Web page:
- Try to establish the value of the company. Remember that a share of stock represents a part of a business and is not just a piece of paper.
- Use book value as a starting point to try and establish the value of the enterprise. Be sure that debt does not equal 100% of the equity. (Capital and surplus for the common stock).
- Have patience. Stocks don’t go up immediately.
- Don’t buy on tips or for a quick move. Let the professionals do that, if they can. Don’t sell on bad news.
- Don’t be afraid to be a loner but be sure that you are correct in your judgment. You can’t be 100% certain but try to look for the weaknesses in your thinking. Buy on a scale down and sell on a scale up.
- Have the courage of your convictions once you have made a decision.
- Have a philosophy of investment and try to follow it. The above is a way that I’ve found successful.
- Don’t be in too much of a hurry to sell. If the stock reaches a price that you think is a fair one, then you can sell but often because a stock goes up say 50%, people say sell it and button up your profit. Before selling try to reevaluate the company again and see where the stock sells in relation to its book value. Be aware of the level of the stock market. Are yields low and P/E ratios high? Is the stock market historically high? Are people very optimistic, etc.?
- When buying a stock, I find it helpful to buy near the low of the past few years. A stock may go as high as $125 and then decline to $60 and you think it attractive. Three years before the stock sold at $20, which shows that there is some vulnerability in it.
- Try to buy assets at a discount rather than trying to buy earnings. Earning can change dramatically in a short time. Usually assets change slowly. One has to know much more about a company if one buys earnings.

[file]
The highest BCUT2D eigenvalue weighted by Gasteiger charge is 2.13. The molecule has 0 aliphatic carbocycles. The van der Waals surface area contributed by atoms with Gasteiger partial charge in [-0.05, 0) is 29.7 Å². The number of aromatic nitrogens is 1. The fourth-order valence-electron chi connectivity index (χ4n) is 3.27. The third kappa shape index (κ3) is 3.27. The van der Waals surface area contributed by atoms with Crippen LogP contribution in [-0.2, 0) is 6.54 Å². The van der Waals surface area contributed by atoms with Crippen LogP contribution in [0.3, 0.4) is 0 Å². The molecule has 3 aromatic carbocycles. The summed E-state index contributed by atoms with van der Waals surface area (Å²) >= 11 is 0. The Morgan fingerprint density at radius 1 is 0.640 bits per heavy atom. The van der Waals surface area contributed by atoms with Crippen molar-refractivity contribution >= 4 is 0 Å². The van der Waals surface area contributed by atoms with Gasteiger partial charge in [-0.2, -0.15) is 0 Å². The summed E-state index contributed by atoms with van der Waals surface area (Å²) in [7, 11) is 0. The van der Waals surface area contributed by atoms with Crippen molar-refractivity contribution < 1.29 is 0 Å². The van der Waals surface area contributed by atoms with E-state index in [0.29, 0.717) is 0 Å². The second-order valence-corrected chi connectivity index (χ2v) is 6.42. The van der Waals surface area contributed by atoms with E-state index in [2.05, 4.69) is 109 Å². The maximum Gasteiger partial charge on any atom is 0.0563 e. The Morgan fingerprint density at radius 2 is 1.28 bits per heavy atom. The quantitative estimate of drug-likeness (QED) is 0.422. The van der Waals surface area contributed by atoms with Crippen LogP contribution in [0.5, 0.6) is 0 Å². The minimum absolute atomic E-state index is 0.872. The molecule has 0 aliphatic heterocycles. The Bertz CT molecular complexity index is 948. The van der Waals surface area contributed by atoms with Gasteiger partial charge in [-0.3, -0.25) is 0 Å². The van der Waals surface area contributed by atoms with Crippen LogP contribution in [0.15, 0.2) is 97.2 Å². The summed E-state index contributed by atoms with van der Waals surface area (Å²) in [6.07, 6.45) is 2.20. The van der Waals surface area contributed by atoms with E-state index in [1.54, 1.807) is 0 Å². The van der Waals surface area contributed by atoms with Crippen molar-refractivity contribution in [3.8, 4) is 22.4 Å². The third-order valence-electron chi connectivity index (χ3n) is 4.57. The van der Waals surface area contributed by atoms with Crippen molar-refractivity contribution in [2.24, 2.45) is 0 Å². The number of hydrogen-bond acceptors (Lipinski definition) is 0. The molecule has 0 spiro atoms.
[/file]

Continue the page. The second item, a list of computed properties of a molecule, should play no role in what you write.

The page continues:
- Listen to suggestions from people you respect. This doesn’t mean you have to accept them. Remember it’s your money and generally it is harder to keep money than to make it. Once you lose a lot of money, it is hard to make it back.
- Try not to let your emotions affect your judgment. Fear and greed are probably the worst emotions to have in connection with the purchase and sale of stocks.
- Remember the work of compounding. For example, if you can make 12% a year and reinvest the money back, you will double your money in six years, taxes excluded. Remember the rule of 72. Your rate of return into 72 will tell you the number of years to double your money.
- Prefer stock over bonds. Bonds will limit your gains and inflation will reduce your purchasing power.
- Be careful of leverage. It can go against you.
Walter Schloss would be remembered in the investment community for his investment philosophy, particularly his independent thinking and remarkable performance. No doubt, Walter Schloss has earned himself a place in the investment hall of fame.
Mohammad Siddiquee is a PhD'Finance Candidate at the University of New Brunswick, Fredericton, Canada and runs a value investing research website at http://www.patienceinvesting.com.